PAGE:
A Brief History of the German Spitz

August 19, 2007

Fino and Tiny, painted in 1791 by George StubbsThe natural features, erect ears, foxy face, and curled tail characterize all the breeds in what we call the Spitz family and most of the northern and primative group of dogs. The German Spitz, specifically, is thought to descend from sled or draft dogs brought to Germany sometime in the early middle ages. Early reports of Queen Charlotte’s dogs describes them as herding dogs, and in all likelihood the prototypical German Spitz was an all-around farm and family dog fulfilling many different roles depending on the needs of their owner- simple herding, crittering, playing with children, and as a watchdog and companion. The smaller sizes evolved as companions.
The German Spitz was originally introduced to England by Queen Charlotte, the wife of George III in the 18th century. At the time, it was a much larger dog- around 30 pounds. At the time, these were called Pomeranians, since they were believed to originate in Pomern. The modern toy form of the Pom originated with Queen Victoria over a hundred years later when she found her first toy speciman of the breed (In Italy? need source -ed.) and the standard was revised to the modern size. But the original, larger form persisted in Germany, merely known as the Spitz and divided by size (and color.)
In the 1970s, a Pomeranian fancier in England decided to look to Europe in an attempt to reintroduce the color white into the British Pom, where it had apparently been lost. This led to a group of fanciers trying to incorporate a larger size of Pom (the “Victorian Pom”) which was unsuccessful due to the resistance of fanciers of the smaller modern version of the breed, and it was decided instead to bring the German Spitz into the UK as a separate breed, and not allow interbreeding of the two smaller varieties (Mittel and Klein.) The first Spitz imported into the United States under that name arrived in the mid-90s and their numbers have grown slowly since then.
There is some confusion in the US about the origin of the American Eskimo. American Eskimos come, originally, from German Spitz, but a century of indepdent development has created a unique standard and character.

Sources
“The New Complete Pomeranian”
German Spitz World UK website, http://www.germanspitzworld.co.uk and the article there by Rosemary Bergman.
Picture courtesy of http://www.georgianindex.net/Prinny/pwales.html


The Varieties

August 18, 2007

The German Spitz, in Germany, consists of five varieties. Unlike varieties in the AKC use of the word (where the various types may be interbred), each variety of German Spitz is considered separate, although I believe the smaller varieties may be interbred to some extent, particularly Kleinspitz and Zwergspitz, which have both been registered as Pomeranians in some countries. Although the Keeshond and Pomeranian are recognzied worldwide, the Gross Spitz is quite rare outside of Germany. The German Spitz (Mittel) and German Spitz (Klein) are recognized as separate breeds by the Kennel Club (in the UK) and in Australia.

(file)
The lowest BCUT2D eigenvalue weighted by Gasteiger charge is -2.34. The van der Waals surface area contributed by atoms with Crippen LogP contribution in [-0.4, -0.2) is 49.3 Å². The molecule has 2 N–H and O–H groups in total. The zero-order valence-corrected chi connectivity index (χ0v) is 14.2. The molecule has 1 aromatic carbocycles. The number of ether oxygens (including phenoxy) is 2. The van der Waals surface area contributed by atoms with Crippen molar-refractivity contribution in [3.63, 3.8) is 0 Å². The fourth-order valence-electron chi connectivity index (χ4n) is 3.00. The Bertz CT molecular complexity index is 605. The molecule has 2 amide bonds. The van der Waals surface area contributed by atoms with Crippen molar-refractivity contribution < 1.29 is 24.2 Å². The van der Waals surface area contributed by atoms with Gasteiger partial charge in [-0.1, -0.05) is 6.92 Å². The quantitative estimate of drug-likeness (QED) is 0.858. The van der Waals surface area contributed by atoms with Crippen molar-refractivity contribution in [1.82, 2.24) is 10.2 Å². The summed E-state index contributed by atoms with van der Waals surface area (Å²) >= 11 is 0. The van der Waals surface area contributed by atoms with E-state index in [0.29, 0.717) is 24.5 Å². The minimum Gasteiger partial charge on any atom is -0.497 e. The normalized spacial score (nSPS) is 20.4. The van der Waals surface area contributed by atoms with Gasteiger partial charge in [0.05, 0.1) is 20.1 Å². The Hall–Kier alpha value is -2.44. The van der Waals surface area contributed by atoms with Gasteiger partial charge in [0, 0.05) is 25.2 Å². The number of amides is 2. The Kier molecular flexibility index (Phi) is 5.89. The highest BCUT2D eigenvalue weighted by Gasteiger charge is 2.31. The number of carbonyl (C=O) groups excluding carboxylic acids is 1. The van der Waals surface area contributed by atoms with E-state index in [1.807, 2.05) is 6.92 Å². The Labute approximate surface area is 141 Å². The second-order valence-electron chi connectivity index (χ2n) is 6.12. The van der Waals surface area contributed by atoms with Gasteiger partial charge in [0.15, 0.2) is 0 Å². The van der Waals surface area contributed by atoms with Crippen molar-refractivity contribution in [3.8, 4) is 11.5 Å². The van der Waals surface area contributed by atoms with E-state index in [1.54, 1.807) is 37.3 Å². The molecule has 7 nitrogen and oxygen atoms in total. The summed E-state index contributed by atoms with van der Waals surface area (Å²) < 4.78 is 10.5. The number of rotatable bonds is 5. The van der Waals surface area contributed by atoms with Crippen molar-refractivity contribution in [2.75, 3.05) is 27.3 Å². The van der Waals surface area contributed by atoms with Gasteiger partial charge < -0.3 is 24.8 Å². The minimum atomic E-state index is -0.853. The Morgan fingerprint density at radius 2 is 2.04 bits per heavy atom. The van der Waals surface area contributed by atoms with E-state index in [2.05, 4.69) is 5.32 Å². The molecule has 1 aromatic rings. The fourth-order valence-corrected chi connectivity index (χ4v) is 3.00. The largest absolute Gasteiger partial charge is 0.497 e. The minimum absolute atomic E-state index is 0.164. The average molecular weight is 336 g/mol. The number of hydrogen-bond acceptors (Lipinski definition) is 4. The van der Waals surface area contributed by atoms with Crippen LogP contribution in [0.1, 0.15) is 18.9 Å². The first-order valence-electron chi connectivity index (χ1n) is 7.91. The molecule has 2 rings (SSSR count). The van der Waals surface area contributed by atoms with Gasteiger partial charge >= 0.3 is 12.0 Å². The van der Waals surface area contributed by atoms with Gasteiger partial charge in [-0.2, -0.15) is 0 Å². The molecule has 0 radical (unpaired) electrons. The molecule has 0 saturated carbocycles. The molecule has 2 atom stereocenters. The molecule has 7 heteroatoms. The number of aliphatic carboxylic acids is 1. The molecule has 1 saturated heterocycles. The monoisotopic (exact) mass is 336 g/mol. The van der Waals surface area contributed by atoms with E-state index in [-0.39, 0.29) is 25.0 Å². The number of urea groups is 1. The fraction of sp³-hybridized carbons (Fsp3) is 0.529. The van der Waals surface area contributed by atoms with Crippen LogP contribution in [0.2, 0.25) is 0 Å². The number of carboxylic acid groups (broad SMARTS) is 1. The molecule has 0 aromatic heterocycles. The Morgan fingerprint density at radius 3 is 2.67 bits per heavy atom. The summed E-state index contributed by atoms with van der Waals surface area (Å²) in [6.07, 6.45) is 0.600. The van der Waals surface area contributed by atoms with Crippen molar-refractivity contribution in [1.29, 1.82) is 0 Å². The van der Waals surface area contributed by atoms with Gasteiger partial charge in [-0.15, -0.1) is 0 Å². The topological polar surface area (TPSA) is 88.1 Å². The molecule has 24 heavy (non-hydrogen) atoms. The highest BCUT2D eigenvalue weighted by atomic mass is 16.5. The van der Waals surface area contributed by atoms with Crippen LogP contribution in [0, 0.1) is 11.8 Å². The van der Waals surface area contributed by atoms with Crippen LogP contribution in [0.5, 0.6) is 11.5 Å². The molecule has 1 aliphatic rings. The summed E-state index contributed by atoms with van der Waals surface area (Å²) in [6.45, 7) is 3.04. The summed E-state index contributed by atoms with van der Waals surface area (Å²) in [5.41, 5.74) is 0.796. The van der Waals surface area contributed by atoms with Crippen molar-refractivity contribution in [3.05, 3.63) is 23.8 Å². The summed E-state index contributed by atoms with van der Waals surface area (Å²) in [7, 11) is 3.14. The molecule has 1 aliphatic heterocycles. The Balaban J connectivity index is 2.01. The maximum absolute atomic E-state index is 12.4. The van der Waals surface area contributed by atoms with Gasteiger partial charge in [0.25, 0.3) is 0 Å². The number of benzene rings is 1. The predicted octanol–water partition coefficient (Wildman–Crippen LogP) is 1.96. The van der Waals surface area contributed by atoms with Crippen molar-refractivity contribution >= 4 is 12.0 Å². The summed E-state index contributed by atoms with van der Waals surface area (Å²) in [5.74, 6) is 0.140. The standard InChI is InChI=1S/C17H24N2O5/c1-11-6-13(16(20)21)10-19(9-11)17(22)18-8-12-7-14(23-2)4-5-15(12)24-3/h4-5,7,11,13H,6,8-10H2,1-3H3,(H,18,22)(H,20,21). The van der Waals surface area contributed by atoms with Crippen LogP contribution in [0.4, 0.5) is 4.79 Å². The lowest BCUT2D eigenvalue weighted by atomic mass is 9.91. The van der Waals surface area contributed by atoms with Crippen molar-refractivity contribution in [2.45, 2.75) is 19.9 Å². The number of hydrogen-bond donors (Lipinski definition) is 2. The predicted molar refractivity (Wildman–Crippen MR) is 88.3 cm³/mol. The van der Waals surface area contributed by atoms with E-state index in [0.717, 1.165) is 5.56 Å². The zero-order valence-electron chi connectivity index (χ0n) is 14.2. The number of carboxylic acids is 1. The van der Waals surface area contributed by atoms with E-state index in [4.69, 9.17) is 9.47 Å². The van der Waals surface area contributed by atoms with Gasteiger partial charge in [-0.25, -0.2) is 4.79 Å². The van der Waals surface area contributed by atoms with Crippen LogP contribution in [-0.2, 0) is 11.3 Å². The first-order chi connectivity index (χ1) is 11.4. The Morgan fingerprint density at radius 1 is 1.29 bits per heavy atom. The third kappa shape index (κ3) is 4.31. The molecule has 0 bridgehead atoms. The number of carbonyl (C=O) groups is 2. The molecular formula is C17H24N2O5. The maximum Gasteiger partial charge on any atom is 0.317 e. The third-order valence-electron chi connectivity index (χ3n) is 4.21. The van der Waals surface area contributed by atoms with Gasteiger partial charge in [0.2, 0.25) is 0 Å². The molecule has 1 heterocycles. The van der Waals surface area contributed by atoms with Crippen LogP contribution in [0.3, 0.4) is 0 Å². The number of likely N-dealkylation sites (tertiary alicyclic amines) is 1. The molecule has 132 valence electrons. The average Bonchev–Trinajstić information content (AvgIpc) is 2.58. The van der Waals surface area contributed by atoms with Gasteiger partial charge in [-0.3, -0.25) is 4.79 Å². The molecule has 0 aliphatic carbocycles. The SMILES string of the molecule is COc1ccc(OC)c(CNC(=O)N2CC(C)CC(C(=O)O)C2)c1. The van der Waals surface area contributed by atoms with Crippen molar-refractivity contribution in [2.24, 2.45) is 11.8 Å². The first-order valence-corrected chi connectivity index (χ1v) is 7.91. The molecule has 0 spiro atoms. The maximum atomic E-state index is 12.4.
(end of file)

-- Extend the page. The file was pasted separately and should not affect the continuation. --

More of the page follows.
• Wolfspitz (43-55cm / 17″-21.5″) is known as the Keeshond elsewhere in the world and comes in only one color, wolf-grey (grey sable).
  • Gross Spitz (42-50cm / 16″-19.5″) or Giant Spitz is the least common of the varieties. It comes in only solid colors: Black, brown (liver) or white.
  • Mittel Spitz (30-38cm / 12″-15″), the Medium Spitz comes in Black, brown,
    white, orange, grey-shaded (sable of all shades from black/silver sable to orange and cream sables to wolf-grey), other colors (particolor).
  • Klein Spitz (23-29cm / 9″-11.5″), or Small Spitz. Comes in the same colors as the Mittel.
  • Zwerg Spitz (18-22cm / 7″-8.5″). This is the most popular of the German Spitz varieties, known outside of Germany as the Pomeranian.

The FCI breed standard defines ‘other colors’ as particolor (white predominating, with colored patches on a white ground), black and tan, other shades of sable, and cream. This is somewhat confusing, as other colors DO occur and are allowed- blue, chocolate and tan, etc. White markings on an otherwise solid dog are a disqualification.

In the UK and Australia, the breed standard allows for any color and does not discriminate against marked self dogs. Currently in the US, the clubs which allow conformation showing for the German Spitz (UKC, IABCA, Rarities) all use the FCI standard.


Welcome!

August 17, 2007

This blog was created to chronicle the growth of a German Spitz puppy.

The Spitz family of dogs is familiar to most pet owners, encompassing a huge number of breeds with similar features- erect ears, typically curved tails, and thick, dense coats to protect them against the cold. From the toy spitz breeds such as Pomeranians to the giant Alaskan Malamute, the Spitz family is a delightful one with a breed to suit nearly all homes. In Germany, Spitz refers to a specific breed of dog which comes in five varieties- the Wolfspitz (called Keeshond in other countries), Gross Spitz (or large German Spitz), Mittel Spitz (medum), Klein Spitz (small), and Zwerg (toy or dwarf Spitz, called Pomeranian in other countries.) My puppy will be a Mittel.

The German Spitz is not currently recognized by the AKC, although it is part of the Foundation Stock Service, which will eventually allow the breed to become fully recognized once a breed club forms and sufficient dogs have been imported and registered with AKC. Currently the German Spitz can compete in allbreed organizations such as NADAC and USDAA for agility and the United Kennel Club, and be shown in conformation through Rarities and several international-type show organizations.

I am currently on the waiting list for a puppy that is due in October. Keep your fingers crossed for us!